A critical evaluation of the human rights of involuntary mental health care users
Ndou, Moffat Maitele
MetadataShow full item record
The regulation of mental health care has its roots in Roman law. The history of the regulation of mental health care may be described as belonging in the darker pages of history. Mental health laws in South Africa have moved from being centred around the detention of mentally ill persons to ultimately being centred on the protection of their rights. The Mental Health Care Act 17 of 2002 read with the Bill of Rights is the main legislation regulating mental health care in South Africa. The study critically evaluates the rights provided to involuntary mental health care users in terms of the Mental Health Care Act 17 of 2002 and the Bill of Rights in order to determine compliance with International Human Rights standard as provided in international instruments. The study finds that the protection of rights of involuntary mental health care users does conform to the international human rights standards. The study also provides a comparison of the South African protection of rights of involuntary users to the United Kingdom mental health care regulation in order to determine whether there are any lessons to be learnt. The study recommends introduction of reforms in respect of institutions created to protect the rights of mentally ill persons in terms of the Mental Health Care Act 17 of 2002.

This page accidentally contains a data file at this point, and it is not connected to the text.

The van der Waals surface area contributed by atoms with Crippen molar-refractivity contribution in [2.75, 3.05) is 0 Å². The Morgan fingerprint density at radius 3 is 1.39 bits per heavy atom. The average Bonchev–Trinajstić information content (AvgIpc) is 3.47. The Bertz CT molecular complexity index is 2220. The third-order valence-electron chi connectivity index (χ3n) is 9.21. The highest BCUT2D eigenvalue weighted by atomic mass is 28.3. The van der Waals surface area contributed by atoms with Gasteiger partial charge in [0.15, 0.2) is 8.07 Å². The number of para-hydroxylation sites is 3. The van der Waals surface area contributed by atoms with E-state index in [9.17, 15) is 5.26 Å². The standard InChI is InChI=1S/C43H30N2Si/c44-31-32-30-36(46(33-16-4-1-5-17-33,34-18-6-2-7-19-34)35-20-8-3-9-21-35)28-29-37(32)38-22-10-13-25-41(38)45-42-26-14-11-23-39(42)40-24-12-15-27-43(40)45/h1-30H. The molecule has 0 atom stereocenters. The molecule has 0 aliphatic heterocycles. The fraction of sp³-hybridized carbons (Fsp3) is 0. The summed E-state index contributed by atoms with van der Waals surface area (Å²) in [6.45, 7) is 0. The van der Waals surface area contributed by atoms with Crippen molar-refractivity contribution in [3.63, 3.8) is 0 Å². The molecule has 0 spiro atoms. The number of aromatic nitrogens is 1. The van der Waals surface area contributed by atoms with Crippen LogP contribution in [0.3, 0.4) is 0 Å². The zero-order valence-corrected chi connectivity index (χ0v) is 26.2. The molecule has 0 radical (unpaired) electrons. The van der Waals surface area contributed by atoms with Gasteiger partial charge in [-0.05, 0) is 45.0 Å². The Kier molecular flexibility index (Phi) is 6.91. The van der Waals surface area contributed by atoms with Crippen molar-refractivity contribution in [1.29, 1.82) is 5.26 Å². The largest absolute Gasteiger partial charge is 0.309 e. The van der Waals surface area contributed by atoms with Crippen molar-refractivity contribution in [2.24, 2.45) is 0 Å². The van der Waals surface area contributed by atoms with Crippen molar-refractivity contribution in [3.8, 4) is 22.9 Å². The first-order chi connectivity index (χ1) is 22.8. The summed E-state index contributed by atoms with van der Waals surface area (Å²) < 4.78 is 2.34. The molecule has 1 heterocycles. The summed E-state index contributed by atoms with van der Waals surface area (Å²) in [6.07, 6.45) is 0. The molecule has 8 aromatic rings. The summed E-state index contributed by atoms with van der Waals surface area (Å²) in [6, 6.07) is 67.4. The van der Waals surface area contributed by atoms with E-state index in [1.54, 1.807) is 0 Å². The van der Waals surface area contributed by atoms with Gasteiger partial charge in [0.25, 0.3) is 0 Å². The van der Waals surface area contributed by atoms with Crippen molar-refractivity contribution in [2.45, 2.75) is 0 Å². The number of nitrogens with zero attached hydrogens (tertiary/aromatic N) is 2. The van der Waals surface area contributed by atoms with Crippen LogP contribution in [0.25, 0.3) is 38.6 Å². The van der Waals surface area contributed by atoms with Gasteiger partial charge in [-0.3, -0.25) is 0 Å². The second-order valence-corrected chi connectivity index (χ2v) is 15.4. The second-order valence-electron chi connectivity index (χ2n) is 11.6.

- Law